New research proposes that academic performance of adolescents is linked to specific dopamine gene variations. Researchers also suggest a correlation exists between the variants of dopaminergic genes a student possesses and performance in specific subject areas.
Low grades in adolescence linked to dopamine genes
Florida State criminologist leads analysis of genetics’ impact on academic success
The academic performance of adolescents will suffer in at least one of four key subjects English, math, science, history if their DNA contains one or more of three specific dopamine gene variations, according to a study led by renowned biosocial criminologist Kevin M. Beaver of The Florida State University.
The research sheds new light on the genetic components of academic performance during middle and high school, and on the interplay of specific genes and environmental factors such as peer behavior or school conditions.
“We believe that dopaminergic genes affect GPA because they have previously been linked to factors associated with academic performance, including adolescent delinquency, working memory, intelligence and cognitive abilities, and ADHD, among others,” Beaver said. “So, the genetic effect would operate indirectly via these other correlates to GPA and school performance.”
Findings from the study are described in a paper for which Beaver served as lead author that was published online Aug. 30 in the journal Intelligence. He and his coauthors performed their groundbreaking analysis using DNA and lifestyle data from a representative group of 2,500 U.S. middle- and high-school students who were tracked from 1994 to 2008 in the National Longitudinal Study of Adolescent Health.
“We found that as the number of certain dopaminergic gene variants increased, grade point averages decreased, and the difference was statistically significant,” Beaver said. “For example, the GPA of a student with specific variants of three dopaminergic genes might be around 2.8, versus a GPA of around 3.3 without the variants. That could mean the difference between being accepted into a college versus being rejected.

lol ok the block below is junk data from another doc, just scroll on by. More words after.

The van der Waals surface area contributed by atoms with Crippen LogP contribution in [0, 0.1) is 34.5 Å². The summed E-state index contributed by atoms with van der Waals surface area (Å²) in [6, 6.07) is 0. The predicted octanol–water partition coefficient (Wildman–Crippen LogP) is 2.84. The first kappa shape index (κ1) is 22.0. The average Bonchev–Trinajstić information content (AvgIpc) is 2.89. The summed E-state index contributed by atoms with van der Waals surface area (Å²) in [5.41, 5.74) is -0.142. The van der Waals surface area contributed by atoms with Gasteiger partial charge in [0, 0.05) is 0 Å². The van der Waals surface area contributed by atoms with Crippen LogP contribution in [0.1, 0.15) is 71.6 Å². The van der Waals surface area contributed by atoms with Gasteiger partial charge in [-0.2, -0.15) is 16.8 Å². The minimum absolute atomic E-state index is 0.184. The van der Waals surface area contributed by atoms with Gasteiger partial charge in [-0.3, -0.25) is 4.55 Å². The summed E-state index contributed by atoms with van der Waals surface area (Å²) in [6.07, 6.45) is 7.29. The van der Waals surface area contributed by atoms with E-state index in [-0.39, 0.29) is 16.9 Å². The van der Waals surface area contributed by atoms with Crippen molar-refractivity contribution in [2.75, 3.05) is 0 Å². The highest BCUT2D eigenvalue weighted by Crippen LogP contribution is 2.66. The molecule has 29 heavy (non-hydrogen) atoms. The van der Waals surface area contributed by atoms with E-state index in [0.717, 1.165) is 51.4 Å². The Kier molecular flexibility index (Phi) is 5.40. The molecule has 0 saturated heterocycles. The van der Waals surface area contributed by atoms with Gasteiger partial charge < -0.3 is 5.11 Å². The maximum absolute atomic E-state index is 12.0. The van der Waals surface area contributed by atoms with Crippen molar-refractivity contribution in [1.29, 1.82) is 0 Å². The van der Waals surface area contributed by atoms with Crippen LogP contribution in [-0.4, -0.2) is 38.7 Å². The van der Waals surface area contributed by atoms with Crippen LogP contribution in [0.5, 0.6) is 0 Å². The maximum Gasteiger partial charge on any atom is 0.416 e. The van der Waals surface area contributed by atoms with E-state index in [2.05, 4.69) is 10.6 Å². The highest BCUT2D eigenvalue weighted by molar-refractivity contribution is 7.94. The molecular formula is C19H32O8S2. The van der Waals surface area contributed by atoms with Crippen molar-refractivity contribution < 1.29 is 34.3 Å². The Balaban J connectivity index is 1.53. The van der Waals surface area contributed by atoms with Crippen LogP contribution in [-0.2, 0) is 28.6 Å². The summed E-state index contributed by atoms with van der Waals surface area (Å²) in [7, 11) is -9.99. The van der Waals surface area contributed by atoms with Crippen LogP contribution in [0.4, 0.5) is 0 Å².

“Unfortunately, we know that students with lower GPAs are generally more likely to participate in antisocial or criminal activities, and less likely to attend college and earn comparatively higher salaries as a result.”
The researchers also uncovered a correlation between the variants of dopamine genes that a student possessed and his or her GPA in different subject areas.
For instance, they found a marginally significant negative effect on English grades for students with a single dopamine variant in a gene known as DAT1, but no apparent effect on math, history or science. In contrast, a variant in the DRD2 gene was correlated with a markedly negative effect on grades in all four subjects. Students with a single, DRD4 variant had significantly lower grades in English and math, but only marginally lower grades in history and science.
Previous, cutting-edge genetic research in biosocial criminology has revealed the mutual interdependence of genes and environment which means, said Beaver, that certain genetic factors may wield tangible effects when paired with certain environmental factors.
“It is quite likely that a similar feedback loop exists with GPA, whereby the genetic liability for low GPA could be moderated by environmental conditions such as school structural characteristics, teacher performance, or behavior of other students,” he said.
“If that is true, then findings such as ours could help lead to more effective, innovative ways of enhancing school and individual performance.”
The paper (“Three dopaminergic polymorphisms are associated with academic achievement in middle and high school”) coauthored by Beaver and researchers at St. Louis University, Iowa State University, and the universities of North Carolina and Cincinnati can be accessed via the Science Direct website at www.sciencedirect.com/science/journal/01602896.
Beaver is an associate professor in the FSU College of Criminology and Criminal Justice and the coauthor of more than 100 published papers on the biosocial underpinnings of antisocial and criminal behavior. To date, his body of research includes work that links the use of steroids to “roid rage” and genetics to adolescent victimization, formation of delinquent peer groups, and gun violence among gang members all among the first such works in the field of biosocial criminology. He won the American Society of Criminology’s 2009 Ruth Shonle Cavan Young Scholar Award, in recognition of his outstanding scholarly contributions. Beaver is the coauthor/editor of “Biosocial Criminology: A Primer” (Kendall/Hunt, 2009) and six other books.
Learn more about The Florida State University’s distinguished College of Criminology and Criminal Justice at www.criminology.fsu.edu/.
Contact: Kevin Beaver
Source: Florida State University